The vitamins and minerals are in the news again, with all this being related to their addition to sports drinks, water and juices. Scientists suggests that consumers might be ingesting higher than necessary (and sometimes potentially harmful) amounts. When consumed in excess, water-soluble vitamins like B and C are in the urine, but fat soluble-vitamins including A, D, E and K, accumulate in tissues, posing potential risks. Some people (for example, pregnant or lactating women) will require additional vitamins and minerals, but for the majority of the population, these nutrients should be primarily acquired through daily diet. This discussion extends to antioxidants and the lack of information on the long-term supplementation effects. Scientists state that it is impossible to consume too much from foods but the exposure through supplementation may be too great. How do you counsel your patients about healthy diet and vitamin/mineral/antioxidant rich foods? For those who require supplementation, what are your typical recommendations?
A recently concluded study published in the British Journal of Medicine compiled and evaluated 343 peer-reviewed studies that focus on the nutrient differences between organic and non-organic foods. The evaluation concluded that the organic food had a higher concentration of antioxidants, and lower levels of cadmium and pesticide residues. Antioxidants are known to play a part in reducing the risk for cardiovascular disease and certain cancers, and cadmium, in high levels, is a potential neurotoxin. What this translates to for consumers is a possible protective health benefit. How familiar are your patients with Environmental Working Group Dirty Dozen and Clean Fifteen? How often do you discuss organic vs non-organic foods with them?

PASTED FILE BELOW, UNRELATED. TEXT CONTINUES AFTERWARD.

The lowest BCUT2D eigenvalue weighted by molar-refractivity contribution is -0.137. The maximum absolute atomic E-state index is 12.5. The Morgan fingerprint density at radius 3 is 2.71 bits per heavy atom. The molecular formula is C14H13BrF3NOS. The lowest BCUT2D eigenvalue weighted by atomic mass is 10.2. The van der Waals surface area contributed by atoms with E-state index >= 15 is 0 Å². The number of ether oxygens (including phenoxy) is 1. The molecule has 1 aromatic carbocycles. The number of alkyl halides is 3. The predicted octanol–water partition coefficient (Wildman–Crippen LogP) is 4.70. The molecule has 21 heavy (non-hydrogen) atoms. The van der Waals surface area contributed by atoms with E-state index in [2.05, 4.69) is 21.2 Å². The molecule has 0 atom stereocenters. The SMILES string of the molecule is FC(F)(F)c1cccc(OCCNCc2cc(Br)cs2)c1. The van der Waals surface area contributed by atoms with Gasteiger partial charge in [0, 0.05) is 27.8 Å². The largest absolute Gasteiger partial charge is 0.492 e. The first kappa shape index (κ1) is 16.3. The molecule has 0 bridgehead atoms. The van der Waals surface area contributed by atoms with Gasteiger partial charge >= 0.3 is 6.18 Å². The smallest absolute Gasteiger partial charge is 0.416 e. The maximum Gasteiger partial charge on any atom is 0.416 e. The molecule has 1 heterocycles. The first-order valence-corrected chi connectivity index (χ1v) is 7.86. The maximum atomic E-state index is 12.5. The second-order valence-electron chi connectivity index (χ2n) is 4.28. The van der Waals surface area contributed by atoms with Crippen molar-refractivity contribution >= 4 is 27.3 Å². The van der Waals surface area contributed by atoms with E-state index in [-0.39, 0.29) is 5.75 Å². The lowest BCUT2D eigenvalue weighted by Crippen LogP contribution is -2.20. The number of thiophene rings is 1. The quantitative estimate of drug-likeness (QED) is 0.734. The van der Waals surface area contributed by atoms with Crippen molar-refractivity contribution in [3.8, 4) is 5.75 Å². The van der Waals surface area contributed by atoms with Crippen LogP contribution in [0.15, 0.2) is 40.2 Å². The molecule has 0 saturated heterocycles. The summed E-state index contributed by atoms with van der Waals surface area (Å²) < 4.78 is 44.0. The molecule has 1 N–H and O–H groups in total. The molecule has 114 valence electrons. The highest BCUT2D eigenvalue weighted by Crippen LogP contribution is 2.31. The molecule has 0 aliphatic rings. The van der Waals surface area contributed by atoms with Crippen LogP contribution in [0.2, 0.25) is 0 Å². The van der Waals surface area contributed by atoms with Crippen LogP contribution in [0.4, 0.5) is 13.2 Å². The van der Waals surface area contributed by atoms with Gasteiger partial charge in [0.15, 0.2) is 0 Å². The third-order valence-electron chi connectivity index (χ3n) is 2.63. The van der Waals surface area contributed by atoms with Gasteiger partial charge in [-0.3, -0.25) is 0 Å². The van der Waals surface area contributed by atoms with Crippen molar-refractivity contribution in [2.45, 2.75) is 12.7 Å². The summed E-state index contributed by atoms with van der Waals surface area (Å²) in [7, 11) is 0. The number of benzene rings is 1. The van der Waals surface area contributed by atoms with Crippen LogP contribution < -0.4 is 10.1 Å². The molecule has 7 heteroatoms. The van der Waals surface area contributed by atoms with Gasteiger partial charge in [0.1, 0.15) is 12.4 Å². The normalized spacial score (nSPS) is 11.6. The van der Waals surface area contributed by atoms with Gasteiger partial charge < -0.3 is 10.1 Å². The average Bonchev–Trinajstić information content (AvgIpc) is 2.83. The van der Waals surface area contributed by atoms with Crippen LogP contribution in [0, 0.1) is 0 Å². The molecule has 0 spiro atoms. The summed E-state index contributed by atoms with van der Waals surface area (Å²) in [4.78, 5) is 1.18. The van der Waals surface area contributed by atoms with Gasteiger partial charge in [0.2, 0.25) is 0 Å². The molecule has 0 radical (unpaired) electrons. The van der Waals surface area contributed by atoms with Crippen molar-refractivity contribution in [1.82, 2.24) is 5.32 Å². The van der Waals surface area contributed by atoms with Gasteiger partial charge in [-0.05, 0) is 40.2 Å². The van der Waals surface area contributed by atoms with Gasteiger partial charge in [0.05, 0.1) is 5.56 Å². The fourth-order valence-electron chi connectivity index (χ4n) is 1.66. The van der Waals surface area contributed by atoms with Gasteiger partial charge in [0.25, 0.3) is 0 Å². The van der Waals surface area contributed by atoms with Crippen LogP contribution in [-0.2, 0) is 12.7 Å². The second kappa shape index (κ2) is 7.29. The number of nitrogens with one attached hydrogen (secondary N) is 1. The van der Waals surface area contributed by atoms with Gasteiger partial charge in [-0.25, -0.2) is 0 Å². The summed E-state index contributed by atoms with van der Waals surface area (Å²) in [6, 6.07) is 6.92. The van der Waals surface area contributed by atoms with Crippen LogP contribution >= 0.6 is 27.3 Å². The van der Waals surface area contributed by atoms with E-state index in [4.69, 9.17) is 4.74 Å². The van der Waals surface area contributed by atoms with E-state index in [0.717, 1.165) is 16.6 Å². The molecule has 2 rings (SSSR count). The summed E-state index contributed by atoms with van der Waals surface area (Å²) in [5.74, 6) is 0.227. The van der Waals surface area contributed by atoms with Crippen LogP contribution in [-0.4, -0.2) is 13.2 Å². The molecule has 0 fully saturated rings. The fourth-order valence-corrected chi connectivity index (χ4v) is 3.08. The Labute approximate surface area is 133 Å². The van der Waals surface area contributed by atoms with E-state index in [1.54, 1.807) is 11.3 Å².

Find out more from Environmental Working Group
Image in courtesy of [kratuanoiy]/ FreeDigitalPhotos.net
The U.S. Preventive Services Task Force has published its recommendations in the latest issue of Annals of Internal Medicine (draft released in November of 2013.) The recommendations suggests that there is not enough evidence to show if there is benefit or harm in taking multivitamins to prevent heart disease and cancer, aside from two exceptions. They recommend against the use of vitamin E and beta-carotene in preventing heart disease and cancer. People who are at a high risk of lung cancer, such as smokers, had a higher chance of developing lung cancer when using beta-carotene. The task force focused only on heart disease and cancer and there are no recommendations on taking vitamins and supplements for overall health and wellness or for filling nutrition gaps.
What do you usually take and recommend vitamins and supplements for? What are your thoughts on these recommendations?How would this change the way you take or recommend vitamins?
For additional information please visit WebMD
Image Courtesy of [ Kittikun Atsawintarangkul]/FreeDigitalPhotos.net
A new study published in the journal Circulation Research looked at 67 men drinking two glasses of non-alcoholic red wine daily and discovered potential benefits to their heart health. Researchers noticed that polyphenols in the red wine dilate the blood vessels, while the alcohol narrows them. Together, they may cancel out each other’s effects. The findings suggest that non-alcoholic red wine lowers blood pressure enough to reduce the risk of coronary heart disease by 14% and the risk for stroke by 20%. What other ways of controlling blood pressure without medications do you recommend to your patients?
For more information, visit Circulation Research.
In a cohort study published in the journal Gut, researchers analyzed food diaries of more than 23,000 patients aged 40 to 74. The study found that patients whose diets had higher amounts of vitamins C, E and selenium had a decreased risk in the development of pancreatic cancer. What are your favorite dietary sources or products containing antioxidants?
For additional information, please click here.